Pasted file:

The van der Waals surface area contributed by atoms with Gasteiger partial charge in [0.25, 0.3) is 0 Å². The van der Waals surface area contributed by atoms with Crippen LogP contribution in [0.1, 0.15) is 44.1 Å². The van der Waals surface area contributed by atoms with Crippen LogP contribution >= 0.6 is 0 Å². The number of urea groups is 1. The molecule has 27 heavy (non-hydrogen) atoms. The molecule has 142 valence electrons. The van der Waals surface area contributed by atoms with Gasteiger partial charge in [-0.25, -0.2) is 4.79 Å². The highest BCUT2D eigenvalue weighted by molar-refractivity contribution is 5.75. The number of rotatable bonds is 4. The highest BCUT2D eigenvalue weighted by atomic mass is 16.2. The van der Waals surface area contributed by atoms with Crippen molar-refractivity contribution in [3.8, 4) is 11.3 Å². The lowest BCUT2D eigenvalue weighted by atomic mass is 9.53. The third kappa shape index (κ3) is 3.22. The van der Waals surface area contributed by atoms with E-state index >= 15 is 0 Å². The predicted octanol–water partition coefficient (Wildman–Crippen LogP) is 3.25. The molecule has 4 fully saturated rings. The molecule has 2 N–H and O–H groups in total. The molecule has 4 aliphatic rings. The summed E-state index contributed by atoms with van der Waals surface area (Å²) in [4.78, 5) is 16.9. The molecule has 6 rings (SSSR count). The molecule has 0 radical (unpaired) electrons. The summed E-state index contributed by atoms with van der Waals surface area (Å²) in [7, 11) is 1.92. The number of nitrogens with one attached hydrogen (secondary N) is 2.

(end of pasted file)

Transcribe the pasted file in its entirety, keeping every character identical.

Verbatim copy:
The van der Waals surface area contributed by atoms with Gasteiger partial charge in [0.25, 0.3) is 0 Å². The van der Waals surface area contributed by atoms with Crippen LogP contribution in [0.1, 0.15) is 44.1 Å². The van der Waals surface area contributed by atoms with Crippen LogP contribution >= 0.6 is 0 Å². The number of urea groups is 1. The molecule has 27 heavy (non-hydrogen) atoms. The molecule has 142 valence electrons. The van der Waals surface area contributed by atoms with Gasteiger partial charge in [-0.25, -0.2) is 4.79 Å². The highest BCUT2D eigenvalue weighted by molar-refractivity contribution is 5.75. The number of rotatable bonds is 4. The highest BCUT2D eigenvalue weighted by atomic mass is 16.2. The van der Waals surface area contributed by atoms with Crippen molar-refractivity contribution in [3.8, 4) is 11.3 Å². The lowest BCUT2D eigenvalue weighted by atomic mass is 9.53. The third kappa shape index (κ3) is 3.22. The van der Waals surface area contributed by atoms with E-state index >= 15 is 0 Å². The predicted octanol–water partition coefficient (Wildman–Crippen LogP) is 3.25. The molecule has 4 fully saturated rings. The molecule has 2 N–H and O–H groups in total. The molecule has 4 aliphatic rings. The summed E-state index contributed by atoms with van der Waals surface area (Å²) in [4.78, 5) is 16.9. The molecule has 6 rings (SSSR count). The molecule has 0 radical (unpaired) electrons. The summed E-state index contributed by atoms with van der Waals surface area (Å²) in [7, 11) is 1.92. The number of nitrogens with one attached hydrogen (secondary N) is 2.